The Competition Commission of India (CCI) has approved the US$62.5bn merger of Bayer and Monsanto, set to create the world’s largest single player in the seeds and pesticides business.

As part of the approval, Monsanto’s Indian subsidiary, Monsanto Holdings Pvt Ltd, would have to divest its 26% holding in Indian seeds firm Mahyco Monsanto Biotech India, reported Business Standard on 22 May.

According to Bayer, the CCI also required the merged company to maintain non-exclusive distribution channels and a policy of non-exclusive licensing of GM and non-GM traits currently commercialised or due to be introduced in India.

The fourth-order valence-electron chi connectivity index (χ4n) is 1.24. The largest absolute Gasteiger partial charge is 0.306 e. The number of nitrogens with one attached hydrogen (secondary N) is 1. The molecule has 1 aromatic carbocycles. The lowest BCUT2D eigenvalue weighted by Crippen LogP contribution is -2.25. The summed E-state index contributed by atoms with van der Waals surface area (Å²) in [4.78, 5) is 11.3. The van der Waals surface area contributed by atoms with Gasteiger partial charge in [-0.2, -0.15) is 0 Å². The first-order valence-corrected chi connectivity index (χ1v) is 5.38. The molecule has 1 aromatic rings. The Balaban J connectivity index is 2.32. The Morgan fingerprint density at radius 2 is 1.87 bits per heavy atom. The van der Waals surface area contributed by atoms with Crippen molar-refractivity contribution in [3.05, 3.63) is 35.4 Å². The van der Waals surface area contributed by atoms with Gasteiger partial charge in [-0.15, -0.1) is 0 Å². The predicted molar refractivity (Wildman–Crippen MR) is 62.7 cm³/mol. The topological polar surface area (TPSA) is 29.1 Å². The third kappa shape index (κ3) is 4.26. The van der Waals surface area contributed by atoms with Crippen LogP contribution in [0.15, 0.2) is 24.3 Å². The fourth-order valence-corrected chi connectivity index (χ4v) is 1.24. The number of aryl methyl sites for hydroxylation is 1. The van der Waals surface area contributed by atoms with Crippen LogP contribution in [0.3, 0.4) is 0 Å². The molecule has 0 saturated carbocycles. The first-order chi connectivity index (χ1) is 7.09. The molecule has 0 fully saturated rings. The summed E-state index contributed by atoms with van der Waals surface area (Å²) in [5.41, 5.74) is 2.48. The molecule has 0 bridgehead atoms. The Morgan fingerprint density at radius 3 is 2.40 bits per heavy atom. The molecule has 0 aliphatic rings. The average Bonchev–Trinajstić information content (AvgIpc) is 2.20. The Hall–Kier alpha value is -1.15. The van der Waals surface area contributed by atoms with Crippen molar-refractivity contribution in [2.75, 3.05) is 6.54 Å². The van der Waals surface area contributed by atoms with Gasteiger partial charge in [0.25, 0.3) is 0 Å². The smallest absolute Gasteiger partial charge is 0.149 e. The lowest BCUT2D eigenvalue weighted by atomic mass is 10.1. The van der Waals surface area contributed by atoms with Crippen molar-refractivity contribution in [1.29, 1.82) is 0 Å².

“The company will also have to grant non-exclusive, non-transferable, non-sub licensable, royalty bearing licenses on fair, reasonable and non-discriminatory terms to its digital farming products and platforms commercialised in India,” the CCI decreed.

Monsanto was previously active in the GM cotton seed sector in India, but had ceased making new investments due to the Indian government restricting GM seed prices and trait fees in the country, said Business Standard.

The Bayer-Monsanto merger has already been approved either completely or with conditions by Brazil, China, the EU and Russia.

It was still awaiting the green light in Canada and the USA but, in the latter, the Department of Justice had reached an agreement in principle with Bayer and Monsanto, Reuters and Wall Street Journal reported in April.